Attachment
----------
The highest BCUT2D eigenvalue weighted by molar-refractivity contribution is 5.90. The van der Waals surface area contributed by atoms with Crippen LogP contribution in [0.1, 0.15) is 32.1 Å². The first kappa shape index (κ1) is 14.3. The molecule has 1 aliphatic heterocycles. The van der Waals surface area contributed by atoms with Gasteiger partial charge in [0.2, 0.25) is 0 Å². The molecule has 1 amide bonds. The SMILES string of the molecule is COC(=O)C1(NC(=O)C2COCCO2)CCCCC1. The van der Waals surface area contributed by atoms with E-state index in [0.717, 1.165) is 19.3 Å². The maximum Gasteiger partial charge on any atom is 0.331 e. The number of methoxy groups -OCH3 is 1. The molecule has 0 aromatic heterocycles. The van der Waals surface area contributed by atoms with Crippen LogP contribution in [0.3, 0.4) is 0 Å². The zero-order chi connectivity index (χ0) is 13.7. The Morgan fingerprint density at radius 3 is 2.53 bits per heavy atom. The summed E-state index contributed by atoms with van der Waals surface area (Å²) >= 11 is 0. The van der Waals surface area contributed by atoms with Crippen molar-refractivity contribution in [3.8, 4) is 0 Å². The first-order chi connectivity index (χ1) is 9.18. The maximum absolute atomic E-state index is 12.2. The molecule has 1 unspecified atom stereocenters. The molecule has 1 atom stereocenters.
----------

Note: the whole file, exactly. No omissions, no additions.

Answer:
The highest BCUT2D eigenvalue weighted by molar-refractivity contribution is 5.90. The van der Waals surface area contributed by atoms with Crippen LogP contribution in [0.1, 0.15) is 32.1 Å². The first kappa shape index (κ1) is 14.3. The molecule has 1 aliphatic heterocycles. The van der Waals surface area contributed by atoms with Gasteiger partial charge in [0.2, 0.25) is 0 Å². The molecule has 1 amide bonds. The SMILES string of the molecule is COC(=O)C1(NC(=O)C2COCCO2)CCCCC1. The van der Waals surface area contributed by atoms with E-state index in [0.717, 1.165) is 19.3 Å². The maximum Gasteiger partial charge on any atom is 0.331 e. The number of methoxy groups -OCH3 is 1. The molecule has 0 aromatic heterocycles. The van der Waals surface area contributed by atoms with Crippen LogP contribution in [0.3, 0.4) is 0 Å². The zero-order chi connectivity index (χ0) is 13.7. The Morgan fingerprint density at radius 3 is 2.53 bits per heavy atom. The summed E-state index contributed by atoms with van der Waals surface area (Å²) >= 11 is 0. The van der Waals surface area contributed by atoms with Crippen molar-refractivity contribution in [3.8, 4) is 0 Å². The first-order chi connectivity index (χ1) is 9.18. The maximum absolute atomic E-state index is 12.2. The molecule has 1 unspecified atom stereocenters. The molecule has 1 atom stereocenters.